Bauer, et al. vs. Harris, et al., No. 1:2011cv01440 - Document 60 (E.D. Cal. 2015)

Court Description: MEMORANDUM DECISION AND ORDER Re Cross Motions for Summary Judgment re 51 , 52 , signed by District Judge Lawrence J. O'Neill on 03/02/15. CASE CLOSED. (Gonzalez, R)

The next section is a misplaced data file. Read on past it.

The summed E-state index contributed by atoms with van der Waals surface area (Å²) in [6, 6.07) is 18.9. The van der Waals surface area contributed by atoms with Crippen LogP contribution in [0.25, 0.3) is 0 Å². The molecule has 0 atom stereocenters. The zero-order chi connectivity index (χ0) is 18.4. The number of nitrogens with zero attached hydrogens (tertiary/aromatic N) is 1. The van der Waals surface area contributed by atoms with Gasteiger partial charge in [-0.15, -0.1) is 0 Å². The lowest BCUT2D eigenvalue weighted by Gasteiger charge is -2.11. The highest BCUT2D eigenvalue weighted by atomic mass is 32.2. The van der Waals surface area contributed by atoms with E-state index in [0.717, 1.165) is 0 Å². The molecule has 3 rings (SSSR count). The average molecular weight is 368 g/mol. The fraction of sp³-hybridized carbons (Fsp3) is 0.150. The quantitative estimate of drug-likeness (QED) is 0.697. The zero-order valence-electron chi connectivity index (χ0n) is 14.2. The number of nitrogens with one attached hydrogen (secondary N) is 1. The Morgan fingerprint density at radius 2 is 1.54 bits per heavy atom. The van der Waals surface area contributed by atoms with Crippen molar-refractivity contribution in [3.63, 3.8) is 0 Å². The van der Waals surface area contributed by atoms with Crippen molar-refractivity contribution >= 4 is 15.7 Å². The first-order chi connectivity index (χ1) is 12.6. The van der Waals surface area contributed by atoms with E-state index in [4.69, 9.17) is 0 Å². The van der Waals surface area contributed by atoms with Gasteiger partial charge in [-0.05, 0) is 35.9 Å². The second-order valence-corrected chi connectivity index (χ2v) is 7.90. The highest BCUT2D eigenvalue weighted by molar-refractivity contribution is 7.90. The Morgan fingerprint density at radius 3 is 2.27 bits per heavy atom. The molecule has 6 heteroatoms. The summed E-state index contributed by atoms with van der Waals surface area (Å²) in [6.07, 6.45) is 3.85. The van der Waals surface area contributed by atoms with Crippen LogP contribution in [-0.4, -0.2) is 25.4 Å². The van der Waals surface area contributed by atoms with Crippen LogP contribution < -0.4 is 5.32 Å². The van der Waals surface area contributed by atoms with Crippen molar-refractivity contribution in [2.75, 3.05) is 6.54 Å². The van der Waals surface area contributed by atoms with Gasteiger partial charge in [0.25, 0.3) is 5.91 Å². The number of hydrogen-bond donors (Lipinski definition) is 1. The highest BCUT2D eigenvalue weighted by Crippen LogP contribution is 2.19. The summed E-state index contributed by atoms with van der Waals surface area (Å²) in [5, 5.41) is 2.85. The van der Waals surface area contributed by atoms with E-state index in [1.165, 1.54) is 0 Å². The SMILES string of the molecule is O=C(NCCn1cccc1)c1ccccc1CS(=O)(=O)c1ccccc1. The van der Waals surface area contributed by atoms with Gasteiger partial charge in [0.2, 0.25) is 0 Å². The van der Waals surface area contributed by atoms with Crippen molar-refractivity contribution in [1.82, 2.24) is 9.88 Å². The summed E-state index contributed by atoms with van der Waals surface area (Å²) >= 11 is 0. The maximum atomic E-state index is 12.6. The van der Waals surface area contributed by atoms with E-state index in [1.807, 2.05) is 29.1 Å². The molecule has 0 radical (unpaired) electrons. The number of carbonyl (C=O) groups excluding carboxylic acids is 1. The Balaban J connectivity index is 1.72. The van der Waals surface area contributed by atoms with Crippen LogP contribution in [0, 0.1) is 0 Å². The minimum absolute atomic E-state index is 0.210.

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1 2 UNITED STATES DISTRICT COURT 3 FOR THE EASTERN DISTRICT OF CALIFORNIA 4 5 BARRY BAUER, et al., 6 Plaintiffs, 7 8 1:11-cv-1440-LJO-MJS MEMORANDUM DECISION AND ORDER RE CROSS MOTIONS FOR SUMMARY JUDGMENT (Docs. 51, 52) v. KAMALA D. HARRIS, et al., 9 Defendants. 10 11 I. INTRODUCTION 12 This case presents a narrow yet novel issue under the Second Amendment to the United States 13 14 Constitution. Plaintiffs1 bring this suit under 42 U.S.C. § 1983 against Defendants2 in which they 15 contend the State of California’s use of revenue generated by a fee imposed on every firearm sale 16 conducted in the state, the Dealer’s Record of Sale fee (“the DROS fee”), to fund a firearms-related law 17 enforcement program administered by the California Department of Justice (“DOJ”), known as the 18 Armed Prohibited Persons System (“the APPS”), violates the Second Amendment. Plaintiffs seek a 19 declaration from this Court that Defendants’ use of the revenue from the DROS fee to fund the APPS 20 “impermissibly infringes on [Plaintiffs’] Second Amendment rights,” Doc. 37, Second Amended 21 Complaint (“SAC”), at 15, and an injunction “forbidding [Defendants] . . . from using DROS Fee 22 23 24 25 26 1 Plaintiffs are Barry Bauer, Stephen Warkentin, Jeffrey Hacker, Nicole Ferry, the National Rifle Association of America, Inc., (“NRA”), California Rifle and Pistol Association Foundation (“CRPA”), and Herb Bauer Sporting Goods, Inc. (“Herb Bauer”) (collectively, “Plaintiffs”). 2 Defendants are Kamala Harris, Stephen Lindley, and Does 1-100 (collectively, “Defendants”). 1 1 revenues to fund the APPS program.” Id. at 16. Currently before the Court are the parties’ cross motions for summary judgment. Docs. 51, 52. 2 3 The Court finds it appropriate to rule on the motions without oral argument. See Local Rule 230(g). 4 Further, the parties agree that this case can and should be resolved on the motions and that no trial is 5 necessary. See Doc. 57. For the following reasons, the Court GRANTS Defendants’ motion for 6 summary judgment and DENIES Plaintiffs’ motion for summary judgment. II. FACTUAL AND PROCEDURAL BACKGROUND 7 Facts.3 8 A. 9 The DROS fee imposes a fee of $19.00 “for one or more firearms (handguns, rifles, shotguns) 10 transferred at the same time to the same transferee.” Cal. Code. Regs. Tit. 11, § 4001; SUF 15; § 11 28225(a); Doc. 54-6, Defendants’ Response to Plaintiffs’ Statement of Undisputed Facts (“SUF”) 31. 12 Anyone who purchases a firearm from a federally licensed California firearm vendor (“FFL”) in 13 California must pay the DROS fee as a prerequisite to receiving the firearm. SUF 1, 15. In 2001, the California legislature established the APPS. See Cal. Penal Code § 30000.4 The 14 15 APPS is “an online database . . . [, the] purpose of [which] is to cross-reference persons who have 16 ownership or possession of a firearm” and who “fall within a class of persons who are prohibited from 17 owning or possessing a firearm.” § 30000(a); SUF 46. The DOJ describes the APPS as “populated with 18 data from a number of existing DOJ databases, to identify criminals who are prohibited from possessing 19 firearms subsequent to the legal acquisition of firearms or registration of assault weapons.” SUF 47. 20 “Any person who is on the APPS List may be investigated for criminal firearm possession and 21 potentially an enforcement action by the [DOJ] to confiscate the firearms.” SUF 52. The APPS 22 Enforcement Section’s responsibilities therefore include 23 3 The parties agree that there are no materially factual disputes. See Doc. 57. Further, although the Court has reviewed the 24 entire record, the Court will discuss only the facts necessary to resolve the parties’ cross-motions for summary judgment. 25 26 4 All further statutory references are to the California Penal Code unless otherwise indicated. 2 1 2 3 4 investigating, disarming, apprehending, and ensuring the prosecution of persons who are prohibited or become prohibited from purchasing or possessing a firearm as a result of their mental health status, a felony/violent misdemeanor conviction, and/or a domestic restraining order. SUF 71. Revenue generated by the DROS fee is the “primary or exclusive funding source for the costs of employing the members of the APPS Unit and Enforcement Section.” SUF 119. 5 B. Procedural History. 6 Plaintiffs Bauer, Warkentin, Hacker, and Ferry have purchased firearms from California FFLs 7 within the past five years and, in doing so, paid the DROS fee prior to acquiring those firearms. SAC at 8 ¶¶ 16-19. In addition, Plaintiffs Warkentin and Hacker purchased firearms from a private party, through 9 an FFL. Id. at ¶ 17. 10 Plaintiffs NRA and CRPA are non-profit civil rights groups dedicated to the protection of 11 Second Amendment rights, id. at ¶¶ 20-21, and Herb Bauer is a California FFL that sells firearms. Id. at 12 ¶ 23. Each of these Plaintiffs “either has individual members or supporters, or represents individual 13 members of a related organization . . . who have an acute interest in purchasing firearms and do not wish 14 15 to pay unlawful fees, taxes, or other costs associated with that purchase.” Id. at ¶ 25. Plaintiffs bring one claim under 42 U.S.C. § 1983, entitled “Validity of Defendants’ Use of 16 DROS Fee Revenues, Violation of the Second Amendment Right to Keep and Bear Arms (U.S. Const., 17 Amends. II and XIV.” Id. at 15. According to Plaintiffs, this case presents the issue of “whether the state 18 can mandate that all law-abiding individuals who seek to exercise their right to acquire firearms bear the 19 full cost of a law enforcement scheme designed to ferret out and confiscate firearms from those who 20 21 unlawfully possess them.” Doc. 52-1 at 7 (emphasis in original). Plaintiffs “challenge the constitutionality of [Defendants’] use of the revenues generated from the DROS Fee for general law 22 enforcement activities which have no relation to fee payers; specifically, activities associated with [the 23 APPS].” SAC at ¶ 8. Plaintiffs assert that Defendants’ “use of revenues generated from the DROS Fee to 24 fund general law enforcement activities associated with the [APPS] is unconstitutional, because the 25 26 3 1 criminal misuse of firearms is not sufficiently related to the fee payers’ activities, i.e., lawful firearm 2 transactions.” Id. at ¶ 12. In other words, Plaintiffs maintain that “[t]he dispute in this matter is over the 3 use of DROS Fee revenues being used to fund activities concerning the ‘possession’ of firearms 4 specifically, and more specifically, their use for funding APPS activities.” Doc. 52-1 at 10. 5 6 7 8 9 10 11 12 13 14 Plaintiffs seek a declaration from this Court that Defendants’ enforcement of the APPS program is not sufficiently related to [Plaintiffs’] lawful firearm purchases so as to justify [Defendants’] using the revenues from the DROS Fee—which [Plaintiffs] must pay to obtain a firearm—for the purpose of funding the APPS program, and that such use of DROS Fee funds impermissibly infringes on [Plaintiffs’] Second Amendment rights because it improperly requires [Plaintiffs] to bear the burden of financing general law enforcement activities as a precondition to exercising those rights. SAC at 15. Plaintiffs further seek “a preliminary and permanent prohibitory injunction forbidding [Defendants] . . . from using DROS Fee revenues to fund the APPS program.” Id. at 16. Defendants assert that the imposition of the DROS fee is constitutional because it “is designed to defray DOJ’s costs associated with enforcing a variety of California’s firearm laws, including but not limited to the laws related to APPS.” Doc. 51-1 at 18. Analogizing to First Amendment precedent, Defendants claim “that there is nothing unconstitutional about imposing a fee on the exercise of a 15 constitutional right when the fee is designed to defray the broad administrative costs of regulating the 16 protected activity.” Id. at 16. Defendants further assert “[t]here is also a common sense connection 17 between the payment of a fee which is used, in part, to ensure that people desiring to possess firearms in 18 California are not legally prohibited from possessing them and the use of that fee to recover firearms 19 from persons who become prohibited from possessing them.” Id. at 19. Simply put, Defendants contend 20 that the DROS fee is a constitutionally permissible fee on constitutionally protected activity. 21 III. STANDARD OF DECISION 22 Summary judgment is appropriate when the pleadings, disclosure materials, discovery, and any 23 affidavits provided establish that “there is no genuine dispute as to any material fact and the movant is 24 entitled to judgment as a matter of law.” Fed. R. Civ. P. 56(a). A material fact is one that may affect the 25 26 4 1 outcome of the case under the applicable law. See Anderson v. Liberty Lobby, Inc., 477 U.S. 242, 248 2 (1986). A dispute is genuine “if the evidence is such that a reasonable trier of fact could return a verdict 3 in favor of the nonmoving party.” Id. 4 The party seeking summary judgment “always bears the initial responsibility of informing the 5 district court of the basis for its motion, and identifying those portions of the pleadings, depositions, 6 answers to interrogatories, and admissions on file, together with the affidavits, if any, which it believes 7 demonstrate the absence of a genuine issue of material fact.” Celotex Corp. v. Catrett, 477 U.S. 317, 323 8 (1986) (internal quotation marks omitted). The exact nature of this responsibility, however, varies 9 depending on whether the issue on which summary judgment is sought is one in which the movant or the 10 nonmoving party carries the ultimate burden of proof. See Soremekun v. Thrifty Payless, Inc., 509 F.3d 11 978, 984 (9th Cir. 2007); Cecala v. Newman, 532 F. Supp. 2d 1118, 1132 (D. Ariz. 2007). If the movant 12 will have the burden of proof at trial, it must demonstrate, with affirmative evidence, that “no reasonable 13 trier of fact could find other than for the moving party.” Soremekun, 509 F.3d at 984. In contrast, if the 14 nonmoving party will have the burden of proof at trial, “the movant can prevail merely by pointing out 15 that there is an absence of evidence to support the nonmoving party’s case.” Id. (citing Celotex, 477 U.S. 16 at 323). 17 If the movant satisfies its initial burden, the nonmoving party must go beyond the allegations in 18 its pleadings to “show a genuine issue of material fact by presenting affirmative evidence from which a 19 jury could find in [its] favor.” FTC v. Stefanchik, 559 F.3d 924, 929 (9th Cir. 2009) (emphasis in 20 original). “[B]ald assertions or a mere scintilla of evidence” will not suffice in this regard. Id. at 929; see 21 also Matsushita Electric Industrial Co. v. Zenith Radio Corp., 475 U.S. 574, 586 (1986) (“When the 22 moving party has carried its burden under Rule 56(c), its opponent must do more than simply show that 23 there is some metaphysical doubt as to the material facts.”) (citation omitted). “Where the record as a 24 whole could not lead a rational trier of fact to find for the nonmoving party, there is no ‘genuine issue 25 for trial.’” Matsushita, 475 U.S. at 587 (quoting First Nat’l Bank of Arizona v. Cities Serv. Co., 391 U.S. 26 5 1 253, 289 (1968)). In resolving a summary judgment motion, “the court does not make credibility determinations or 2 3 weigh conflicting evidence.” Soremekun, 509 F.3d at 984. That remains the province of the jury or fact 4 finder. See Anderson, 477 U.S. at 255. Instead, “[t]he evidence of the [nonmoving party] is to be 5 believed, and all justifiable inferences are to be drawn in [its] favor.” Id. Inferences, however, are not 6 drawn out of the air; the nonmoving party must produce a factual predicate from which the inference 7 may reasonably be drawn. See Richards v. Nielsen Freight Lines, 602 F. Supp. 1224, 1244-45 (E.D. Cal. 8 1985), aff’d, 810 F.2d 898 (9th Cir. 1987). IV. ANALYSIS 9 The Second Amendment provides: “A well regulated militia being necessary to the security of a 10 11 free state, the right of the people to keep and bear arms shall not be infringed.” U.S. Const. amend. II. 12 The Supreme Court holds “that the Second Amendment codified a pre-existing, individual right to keep 13 and bear arms and that the ‘central component of the right’ is self-defense,” Peruta v. Cnty. of San 14 Diego, 742 F.3d 1144, 1149 (9th Cir. 2014) (citing Heller v. District of Columbia, 554 U.S. 570, 592, 15 599 (2008)), and that the right is fully applicable to the states. McDonald v. City of Chicago, 561 U.S. 16 742 (2010). The Supreme Court explained in Heller that 17 18 19 [a]lthough we do not undertake an exhaustive historical analysis today of the full scope of the Second Amendment, nothing in our opinion should be taken to cast doubt on longstanding longstanding prohibitions on the possession of firearms by felons and the mentally ill, or laws forbidding the carrying of firearms in sensitive places such as schools and government buildings, or laws imposing conditions and qualifications on the commercial sale of arms. 20 554 U.S. 626-27. Rather, the Court indicated that such regulations are “presumptively lawful.” Id. at 627 21 n.26. 22 The Ninth Circuit outlined the applicable standards for assessing Second Amendment claims in 23 Jackson v. City & Cnty. of San Francisco, 746 F.3d 953, 960 (9th Cir. 2014). The two-step inquiry the 24 Ninth Circuit has adopted “(1) asks whether the challenged law burdens conduct protected by the 25 Second Amendment and (2) if so, directs courts to apply an appropriate level of scrutiny.” Id. (quoting 26 6 1 United States v. Chovan, 735 F.3d 1127, 1136 (9th Cir. 2013)). In assessing the first step, the Court must ask “‘whether the challenged law burdens conduct 2 3 protected by the Second Amendment . . . based on a ‘historical understanding of the scope of the 4 [Second Amendment] right . . . or whether the challenged law falls within a ‘well-defined and narrowly 5 limited’ category of prohibitions ‘that have been historically unprotected.’” Id. (citations omitted). 6 Although the Ninth Circuit has left determining the scope of the Second Amendment “for another day,” 7 Nordyke v. King, 681 F.3d 1041, 1044 (9th Cir. 2012) (en banc), that court holds that, “[t]o determine 8 whether a challenged law falls outside the historical scope of the Second Amendment,” the Court must 9 ask “whether the regulation is one of the ‘presumptively lawful regulatory measures’ identified in 10 Heller, 554 U.S. 627 n.26, or whether the record includes persuasive historical evidence establishing 11 that the regulation at issue imposes prohibitions that fall outside the historical scope of the Second 12 Amendment.” Jackson, 746 F.3d at 960 (citations omitted). If a challenged law is a “presumptively 13 lawful regulatory measure” as identified in Heller, or if it falls outside the historical scope of the Second 14 Amendment, the inquiry ends—the challenged law does not violate the Second Amendment. See id.; see 15 also Peruta, 742 F.3d at 1151 (citing Nat’l Rifle Ass’n of Am. v. Bureau of Alcohol, Tobacco, Firearms 16 & Explosives, 700 F.3d 185, 196 (5th Cir. 2012) (“For now, we state that a longstanding presumptively 17 lawful regulatory measure . . . would likely [burden conduct] outside the ambit of the Second 18 Amendment.”)). Plaintiffs have operated on the assumption that regulations on firearms commerce fall within the 19 20 scope of the Second Amendment. But Plaintiffs do not provide—and the Court cannot find—any 21 binding authority that so holds. Courts within the Ninth Circuit and elsewhere are split on the issue, and 5 22 also are split on the applicable standard of scrutiny to apply, if any. 23 24 25 26 5 See, e.g., Silvester v. Harris, __ F. Supp. 2d __, 2014 WL 4209563, at *27, 36 (E.D. Cal. Aug. 25, 2014) (finding California law imposing a 10-day waiting period on purchase of firearms “burdens [and violates] the Second Amendment right to keep and bear arms”); United States v. Marzzarella, 614 F.3d 85, 92 n.8 (3d Cir. 2010) (“Commercial regulations on the sale of firearms do not fall outside the scope of the Second Amendment”); Illinois Ass’n of Firearms Retailers v. City of Chicago, 7 1 As discussed, the Ninth Circuit in Jackson held that, “[t]o determine whether a challenged law 2 falls outside the historical scope of the Second Amendment, we [first] ask whether the regulation is one 3 of the ‘presumptively lawful regulatory measures’ identified in Heller.” See 746 F.3d at 960 (citation 4 omitted). The court further held that if a challenged regulation constitutes one of the “presumptively 5 lawful regulatory measures” enumerated in Heller, then that regulation falls outside the ambit of the 6 Second Amendment and no further inquiry is necessary. Id. (citation omitted). Other courts within the 7 Ninth Circuit have read Jackson to stand for that proposition. See, e.g., Pena v. Lindley, No. 2:09-cv- 8 1185-KJM-CKD, Doc. 26 at 22 (E.D. Cal. Feb. 26, 2015) (holding that California law placing 9 restrictions and regulations on, among other things, the sale of handguns is “‘one of the presumptively 10 lawful regulatory measures identified in Heller’ and, as such, ‘falls outside the historical scope’ of the 11 Second Amendment”) (quoting Jackson, 746 F.3d at 960) (quotation marks omitted). 12 As Plaintiffs strenuously argue, the DROS fee is a condition on the sale of firearms: unless and 13 until an individual pays the DROS fee, he/she may not purchase and possess the firearm. The DROS fee, 14 therefore, is a presumptively lawful regulatory measure. See Jackson, 746 F.3d at 960. Accordingly, the 15 DROS fee is constitutional because it “falls outside the historical scope of the Second Amendment.” Id. 16 In any event, the DROS fee imposes only a $19.00 fee on firearm transactions. Under any level 17 18 961 F. Supp. 2d 928, 947 (N.D. Ill. 2014) (holding that Chicago’s laws, “which ban gun sales and transfers other than inheritance, are declared unconstitutional under the Second Amendment”); Teixeira v. Cnty. of Alameda, No. 12-cv-3288- 19 WHO, 2013 WL 4804756, at *7 (N.D. Cal. Sept. 9, 2013) (finding that regulation limiting areas where gun stores may be 20 21 22 23 24 25 26 located is a presumptively lawful regulation “imposing conditions and qualifications on the commercial sale of arms” and thus “would pass any applicable level of scrutiny”); Teixeira v. Cnty. of Alameda, No. 12-cv-3288 SI, 2013 WL 707043, at *5 (N.D. Cal. Feb. 26, 2013) (“Heller envisioned a process where courts first examine whether the regulation is presumptively valid and therefore excepted from Second Amendment coverage—a presumption that may be overcome by a showing that the regulation nonetheless places a substantial burden the ‘core protection of the Second Amendment,’ which is the ability to defend ‘hearth and home’”) (citation omitted); Montana Shooting Sports Ass’n v. Holder, No. 09-cv-147DWM-JCL, 2010 WL 3926029, at *21 (D. Mont. Aug. 31, 2010) (noting that individuals “who essentially claim they have the right to manufacture and sell firearms” had no Second Amendment claim because “the specific Second Amendment right recognized by Heller is simply not implicated”), adopted by 2010 WL 3909431 (D. Mont. Sept. 29, 2010); United States v. Chafin, 423 Fed. App’x 342, 344 (4th Cir. 2011) (finding no authority “that remotely suggests that, at the time of its ratification, the Second Amendment was understood to protect an individual’s right to sell a firearm”); Colorado Outfitters Ass’n v. Hickenlooper, 24 F. Supp. 3d 1050, 1074 (D. Colo. 2014) (“Logically, if the government can lawfully regulate the ability of persons to obtain firearms from commercial dealers, that same power to regulate should extend to non-commercial transactions . . . . Thus, the Court has grave doubt that a law regulating (as opposed to prohibiting) temporary private transfers of firearms implicates the Second Amendment’s guarantee at all.”). 8 1 of scrutiny, the DROS fee is constitutional because it places only a marginal burden on “the core of the 2 Second Amendment,” which is “the right of law-abiding, responsible citizens to use arms in defense of 3 hearth and home.” Peruta, 742 F.3d at 1181 (quoting Heller, 554 U.S. at 635).6 V. CONCLUSION AND ORDER 4 For the foregoing reasons, the Court finds that Defendants’ use of the DROS fee to fund the 5 6 APPS does not violate the Second Amendment. Accordingly, the Court GRANTS Defendants’ motion 7 for summary judgment in Defendants’ favor and against Plaintiffs. Plaintiffs’ motion for summary 8 judgment is DENIED. The Clerk of Court is directed to CLOSE this case. 9 IT IS SO ORDERED. 10 Dated: /s/ Lawrence J. O’Neill March 2, 2015 UNITED STATES DISTRICT JUDGE 11 12 13 14 15 16 17 18 19 20 21 22 23 24 25 26 6 Because Plaintiffs assumed the Second Amendment protects the activities at issue here—commercial sales of firearms—and Defendants do not challenge that assumption, the parties focused on whether California may impose the DROS fee as a condition of purchasing a firearm in the state. In doing so, both parties relied primarily on analogies to First Amendment jurisprudence in support of their respective positions. Plaintiffs correctly point out that other courts have applied the principles used to “analyz[e] government fees imposed on First Amendment protected conduct” in other civil rights contexts. See Doc. 52-1 at 21 (collecting cases). Plaintiffs are also correct that the Ninth Circuit has been “guided by First Amendment principles” in assessing Second Amendment claims. Doc. 52-1 (citing Chovan, 735 F.3d at 1138); see also Jackson, 746 F.3d at 960-61 (discussing use of First Amendment principles in applying appropriate level of scrutiny to Second Amendment claims). But, because the Ninth Circuit has not indicated that First Amendment precedent concerning whether and to what extent a state may impose a fee as a precondition to exercising a constitutional right is appropriate in the Second Amendment context, the Court declines to apply that precedent here. 9